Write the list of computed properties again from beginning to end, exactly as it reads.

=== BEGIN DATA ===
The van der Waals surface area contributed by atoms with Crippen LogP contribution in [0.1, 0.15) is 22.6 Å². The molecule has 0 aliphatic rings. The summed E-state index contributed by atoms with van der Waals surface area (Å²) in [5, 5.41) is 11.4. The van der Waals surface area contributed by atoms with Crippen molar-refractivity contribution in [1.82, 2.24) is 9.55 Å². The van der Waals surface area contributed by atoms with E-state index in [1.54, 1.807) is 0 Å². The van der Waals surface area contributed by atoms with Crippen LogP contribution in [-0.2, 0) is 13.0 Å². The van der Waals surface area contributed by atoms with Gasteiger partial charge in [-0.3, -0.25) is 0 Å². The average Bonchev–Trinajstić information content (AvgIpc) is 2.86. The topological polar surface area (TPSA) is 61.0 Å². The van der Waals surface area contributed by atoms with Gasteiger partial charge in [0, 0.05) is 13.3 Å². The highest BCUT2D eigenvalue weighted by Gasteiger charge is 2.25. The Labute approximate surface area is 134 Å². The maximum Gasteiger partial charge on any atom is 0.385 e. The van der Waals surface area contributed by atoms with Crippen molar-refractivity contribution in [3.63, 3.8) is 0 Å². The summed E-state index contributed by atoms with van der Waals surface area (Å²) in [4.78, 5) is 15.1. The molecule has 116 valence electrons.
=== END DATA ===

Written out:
The van der Waals surface area contributed by atoms with Crippen LogP contribution in [0.1, 0.15) is 22.6 Å². The molecule has 0 aliphatic rings. The summed E-state index contributed by atoms with van der Waals surface area (Å²) in [5, 5.41) is 11.4. The van der Waals surface area contributed by atoms with Crippen molar-refractivity contribution in [1.82, 2.24) is 9.55 Å². The van der Waals surface area contributed by atoms with E-state index in [1.54, 1.807) is 0 Å². The van der Waals surface area contributed by atoms with Crippen LogP contribution in [-0.2, 0) is 13.0 Å². The van der Waals surface area contributed by atoms with Gasteiger partial charge in [-0.3, -0.25) is 0 Å². The average Bonchev–Trinajstić information content (AvgIpc) is 2.86. The topological polar surface area (TPSA) is 61.0 Å². The van der Waals surface area contributed by atoms with Gasteiger partial charge in [0, 0.05) is 13.3 Å². The highest BCUT2D eigenvalue weighted by Gasteiger charge is 2.25. The Labute approximate surface area is 134 Å². The maximum Gasteiger partial charge on any atom is 0.385 e. The van der Waals surface area contributed by atoms with Crippen molar-refractivity contribution in [3.63, 3.8) is 0 Å². The summed E-state index contributed by atoms with van der Waals surface area (Å²) in [4.78, 5) is 15.1. The molecule has 116 valence electrons.